Monday, February 4, 2013

Examples of Good Fish-Out-of-Water Thinking

I give credit where it's due. Although my most recent post was to call attention to the lack of socially-conscious fishing journalism, several pieces come to mind that deserve mention and serve as examples of the socially aware outdoor journalist. 

(1) This FishCamp piece and Mike Schmidt's response focused on the issue of a 'generation gap' in flyfishing. The authors tussle with the perhaps divergent ways of participating in flyfishing between the 'old guard' and the 'new school' (anglers over 55 and under 30, respectively, I'm assuming). Even though the authors arrive at slightly distinct conclusions, they both show an awareness that the flyfishing population is not a monolith--it is not comprised of a single demographic. Moreover, flyfishing culture varies by generation, which influences how these groups relate to each other. On the one hand, older anglers want to recruit new stewards of the sport and ecosystem, so they target recruitment at young folks. But young anglers bring with them new technologies and new aesthetics which makes them fish and organize in different ways.

The next, next generation

(2) I also recommend Jen Ripple's piece entitled, "The Sex Hatch" in the April 2012 issue of A Tight Loopan excellent and free online fishing magazine focusing on the midwest. Jen made the point that she, as a woman angler, is still only on the river to catch fish--not for men's entertainment. That doesn't mean she doesn't enjoy looking good doing what she and all of us do (standing in a cold ass river)--in fact, she says she wants to catch the best fish and look the best while doing it. She says she is "both intimidating and approachable." What I like about Jen's piece is that she exposes a bit of the experience of being a woman in a male-dominated sport--not just how women and men interact, but how the industry has viewed and (not) accommodated women. And her strategy is unapologetic about being a woman--she isn't going to try to look like a man and just blend in. However, that doesn't mean you should ask her out. 

Fly color or nail color--does one matter more? 

(3) Another socially-conscious article of note was Miles Nolte's "The Harder They Come: Oi'o and Haoles" in Vol. 4, Issue 1 of The flyfish journal. In this story, Nolte alternates between a simple narration of his attempts at landing a Hawaiian bonefish and his internal monologue about the shifting economics, culture, and symbolism of the Hawaiian "paradise." Nolte explores the tensions that the expanding tourist culture and urban sprawl means for the local and native residents, including relations between them and visiting anglers.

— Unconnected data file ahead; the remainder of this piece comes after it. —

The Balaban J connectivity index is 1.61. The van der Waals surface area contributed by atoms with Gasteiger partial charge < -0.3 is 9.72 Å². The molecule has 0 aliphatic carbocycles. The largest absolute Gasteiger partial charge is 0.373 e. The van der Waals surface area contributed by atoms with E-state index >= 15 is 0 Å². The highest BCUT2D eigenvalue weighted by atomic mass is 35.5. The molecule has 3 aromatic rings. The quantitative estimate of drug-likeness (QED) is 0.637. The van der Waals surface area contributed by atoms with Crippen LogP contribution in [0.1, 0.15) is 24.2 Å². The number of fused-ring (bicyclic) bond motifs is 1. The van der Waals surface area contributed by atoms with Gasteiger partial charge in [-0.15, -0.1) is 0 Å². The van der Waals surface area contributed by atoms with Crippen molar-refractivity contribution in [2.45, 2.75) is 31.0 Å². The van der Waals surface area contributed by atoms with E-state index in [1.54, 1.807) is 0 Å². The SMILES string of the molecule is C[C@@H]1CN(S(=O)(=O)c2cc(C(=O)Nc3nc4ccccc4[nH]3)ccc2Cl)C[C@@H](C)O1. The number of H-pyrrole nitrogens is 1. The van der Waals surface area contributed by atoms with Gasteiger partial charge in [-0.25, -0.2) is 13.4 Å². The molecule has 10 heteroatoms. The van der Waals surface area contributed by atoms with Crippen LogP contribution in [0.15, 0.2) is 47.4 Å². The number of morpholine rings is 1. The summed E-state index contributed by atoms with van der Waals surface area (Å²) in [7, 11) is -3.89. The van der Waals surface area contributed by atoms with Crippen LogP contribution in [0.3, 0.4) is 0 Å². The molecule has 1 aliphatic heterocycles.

Whose paradise?

(4) Although not always written out, (I applaud you for reading this far, btw) the work by Ken Morrow is important in raising awareness. Ken is the author of The Adaptive Fly Fishing Handbook, and he spends his life helping differently-abled individuals flyfish. His mission statement shows his social conscience: "Reducing and eliminating the historical barriers and pitfalls that prevent or discourage people from enjoying the sport of fly fishing..." Even still, Ken's work is not journalism. How are we to learn about the complications of access to flyfishing for those differently-abled? We need stories that cover Ken and instructors like him, as well as anglers who have faced issues of mobility and ability in their fishing quests. (Ken's site is also responsible for the FishCamp piece I mentioned earlier). 
Logo for The Adaptive Fly Fishing Handbook

(5) Finally, I just read the newest edition of This is Fly, which featured two articles on the impact of Hurricane Sandy to the Northeast coast. These stories do a good job of focusing on communities and how external events can influence fish, ecosystems, fishing communities, and one's own desires to keep fishing.
But seriously, it was bad. 

New socially-conscious journalism can range from first-person anecdotal data, memoirs, perspectives about one's own experiences and identities to analyses of population-level data. Reports such as those done annually by (like this one) are reliable sources for just a task. 

Now go read some of this stuff! 



  1. Thanks for noticing. There have been a number of great articles in recent years about piscatorial therapy programs and adaptive angling, a few of which focused on my work. Florida Sportsman did a major feature article on me a couple of years ago. The Defense Centers of Excellence for Psychology, TBI, and PTSD did a nice piece on one of my older brothers and I titled, "Brothers With A Mission." And a couple of disability-oriented journalists have penned articles on our institute and my book. We'd love to see more coverage from the main-line fishing publications, but it doesn't happen. The proverbial grip-n-grin and kiss-n-tell articles crowd out social consciousness.

    1. Great point, Ken. And thanks for the heads up about the sources that have highlighted your work. I will always keep my eye out for them. And I realize I need to be doing more socially conscious stuff here more often as well. Until this winter I had been fishing a ton and just wanted to show some fish pics. I need to get my head and blog back in the right place to balance it all out. Thanks again for stopping by the page. Come back anytime!